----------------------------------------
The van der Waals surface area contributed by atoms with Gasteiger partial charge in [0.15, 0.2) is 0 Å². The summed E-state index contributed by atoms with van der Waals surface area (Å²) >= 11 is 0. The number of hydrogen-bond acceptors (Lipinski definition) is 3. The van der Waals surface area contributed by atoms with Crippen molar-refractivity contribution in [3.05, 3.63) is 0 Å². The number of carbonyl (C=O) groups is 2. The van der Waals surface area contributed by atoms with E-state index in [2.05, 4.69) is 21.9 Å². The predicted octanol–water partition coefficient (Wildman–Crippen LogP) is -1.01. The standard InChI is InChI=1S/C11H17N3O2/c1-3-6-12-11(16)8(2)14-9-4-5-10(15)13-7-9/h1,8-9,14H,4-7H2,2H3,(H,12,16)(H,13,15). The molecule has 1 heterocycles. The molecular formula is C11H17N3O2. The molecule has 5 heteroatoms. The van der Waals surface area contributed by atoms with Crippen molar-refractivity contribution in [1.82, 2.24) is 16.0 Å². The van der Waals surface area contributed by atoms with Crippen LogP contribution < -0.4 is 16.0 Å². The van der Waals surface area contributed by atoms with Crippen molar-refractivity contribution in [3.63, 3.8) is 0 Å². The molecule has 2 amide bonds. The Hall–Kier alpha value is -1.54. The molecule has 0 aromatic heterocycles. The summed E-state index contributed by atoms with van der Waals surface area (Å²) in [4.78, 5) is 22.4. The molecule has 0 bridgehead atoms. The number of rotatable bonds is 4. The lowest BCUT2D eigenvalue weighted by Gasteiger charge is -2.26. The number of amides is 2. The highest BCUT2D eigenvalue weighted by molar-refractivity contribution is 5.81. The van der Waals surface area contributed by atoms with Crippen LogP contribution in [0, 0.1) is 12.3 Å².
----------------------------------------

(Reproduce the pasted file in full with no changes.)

The van der Waals surface area contributed by atoms with Gasteiger partial charge in [0.15, 0.2) is 0 Å². The summed E-state index contributed by atoms with van der Waals surface area (Å²) >= 11 is 0. The number of hydrogen-bond acceptors (Lipinski definition) is 3. The van der Waals surface area contributed by atoms with Crippen molar-refractivity contribution in [3.05, 3.63) is 0 Å². The number of carbonyl (C=O) groups is 2. The van der Waals surface area contributed by atoms with E-state index in [2.05, 4.69) is 21.9 Å². The predicted octanol–water partition coefficient (Wildman–Crippen LogP) is -1.01. The standard InChI is InChI=1S/C11H17N3O2/c1-3-6-12-11(16)8(2)14-9-4-5-10(15)13-7-9/h1,8-9,14H,4-7H2,2H3,(H,12,16)(H,13,15). The molecule has 1 heterocycles. The molecular formula is C11H17N3O2. The molecule has 5 heteroatoms. The van der Waals surface area contributed by atoms with Crippen molar-refractivity contribution in [1.82, 2.24) is 16.0 Å². The van der Waals surface area contributed by atoms with Crippen LogP contribution < -0.4 is 16.0 Å². The van der Waals surface area contributed by atoms with Crippen molar-refractivity contribution in [3.63, 3.8) is 0 Å². The molecule has 2 amide bonds. The Hall–Kier alpha value is -1.54. The molecule has 0 aromatic heterocycles. The summed E-state index contributed by atoms with van der Waals surface area (Å²) in [4.78, 5) is 22.4. The molecule has 0 bridgehead atoms. The number of rotatable bonds is 4. The lowest BCUT2D eigenvalue weighted by Gasteiger charge is -2.26. The number of amides is 2. The highest BCUT2D eigenvalue weighted by molar-refractivity contribution is 5.81. The van der Waals surface area contributed by atoms with Crippen LogP contribution in [0, 0.1) is 12.3 Å².